Flea Flicker

herbal supplement for all natural dog health

I watch college football in the Fall. I enjoy it. Roll Tide.

It is not my life. I know the rules, more or less. I know who some of the players are, I know the rankings (generally), and I can recognize a few formations.

I wouldn’t know a “flea flicker” if the ball hit me in the face.

But I have a couple in my house — (you knew that joke was coming).

When I was at the court house last week filing my paperwork to form my company, the clerk who was helping me asked what I did about fleas, ticks & heart worm prevention. She didn’t like giving her dogs chemicals, and neither do I.

Excellent question, madam clerk! Let me see what I can learn!

My book suggests that a healthier dog that regularly receives the proper nutrients will be naturally more resistant to pests. But at this early stage in the game, I’m not willing to risk an infestation and end up spewing a chemical fog into my house just based on dietary hopes.

At least not yet.

Citronella, lemongrass, and catnip are all known for their mosquito repellent qualities. I’ve read of herbal shampoos that contain lemongrass. I might give that a whirl and let you know how it goes.

But for day-to-day avoidance, I need a better defense against an unrelenting O-line of hungry bugs. I searched the shelves of a new, all natural pet supply store that just opened in Homewood. The Whole Dog Market (also in Atlanta) offers a variety of natural supplements (among other wonderful things).

They recommended Earth Animal’s “All Natural Flea & Tick Program,” which is a daily herbal powder supplement.

Contents: Alfalfa, Garlic, Spirulina, Kelp, Papaya, Neem, Nettles, and Hawthorne.

Wait. Garlic? Aren’t we supposed to NOT give garlic to dogs?

Excessive and prolonged ingestion of garlic and onions can cause Heinz-body anemia in dogs, which is potentially life-threatening, and which is why they’re on the WNTF (what not to feed) list. But garlic is also good for the heart. And the small amount in this powder doesn’t concern me.

Kelp and other seaweeds sooth and cleanse the digestive tract, and improve glandular function.

Neem is a natural pesticide.

Nettle contains protein, calcium, phosphorus, iron, magnesium, potassium, beta carotene, and vitamins A, B-complex, C & D. (Damn! Get ME some!)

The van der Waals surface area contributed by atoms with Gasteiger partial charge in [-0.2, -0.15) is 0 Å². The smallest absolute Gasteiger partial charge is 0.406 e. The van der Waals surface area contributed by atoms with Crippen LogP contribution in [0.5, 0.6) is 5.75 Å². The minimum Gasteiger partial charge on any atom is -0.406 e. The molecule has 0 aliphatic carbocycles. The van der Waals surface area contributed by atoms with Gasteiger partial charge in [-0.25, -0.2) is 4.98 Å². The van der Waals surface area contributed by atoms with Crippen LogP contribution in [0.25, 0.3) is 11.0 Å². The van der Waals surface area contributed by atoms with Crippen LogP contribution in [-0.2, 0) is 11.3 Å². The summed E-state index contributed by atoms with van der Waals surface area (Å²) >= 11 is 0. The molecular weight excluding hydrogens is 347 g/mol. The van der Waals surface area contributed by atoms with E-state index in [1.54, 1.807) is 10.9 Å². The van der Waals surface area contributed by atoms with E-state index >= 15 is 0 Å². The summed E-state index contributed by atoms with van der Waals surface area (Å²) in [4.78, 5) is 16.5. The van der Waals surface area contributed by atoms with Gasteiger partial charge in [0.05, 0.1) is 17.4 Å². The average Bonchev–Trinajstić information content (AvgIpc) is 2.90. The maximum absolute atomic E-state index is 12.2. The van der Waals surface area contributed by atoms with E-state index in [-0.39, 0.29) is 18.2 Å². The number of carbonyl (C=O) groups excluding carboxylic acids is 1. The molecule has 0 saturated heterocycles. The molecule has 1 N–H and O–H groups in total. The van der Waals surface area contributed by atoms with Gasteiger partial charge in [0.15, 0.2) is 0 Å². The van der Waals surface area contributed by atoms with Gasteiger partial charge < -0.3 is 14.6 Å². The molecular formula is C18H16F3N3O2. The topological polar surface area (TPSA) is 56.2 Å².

But all of this together, according to the claims on the container, make your dog unattractive to fleas, ticks & mosquitos. I’m much more comfortable with an ingredient list I can pronounce and am familiar with.

They each get half a teaspoon a day, mixed with their morning yogurt, and do not seem to mind.

I’ve not seen any fleas. I’ll let you know if I do.

pugs & kisses,

5 thoughts on “Flea Flicker

  1. That’s an interesting combination. I have a pug and a little bichon . The only time I found a flea was a few years ago, while they had the chemical drops on them. They both got pretty sick too. I don’t know what I was thinking, using those drops. Never again. Now, like you, I make their food and I make a lotion with rose geranium oil to deter the tics.


    1. I’ve read about rose geranium oil recently. Glad to know it actually works! I was going to try to make a shampoo with essential oils to see how that goes.


      1. The thing with using essential oils is that they have to be reapplied often as they wear off. If your tablets work, that sounds like a better bet. I


      2. One of my activities for the natural pet healthcare class I’m taking is to make a flea spray with essential oils. I’m going to try it this weekend. I’ll let you know if it works, or if the time/money investment isn’t worth it.


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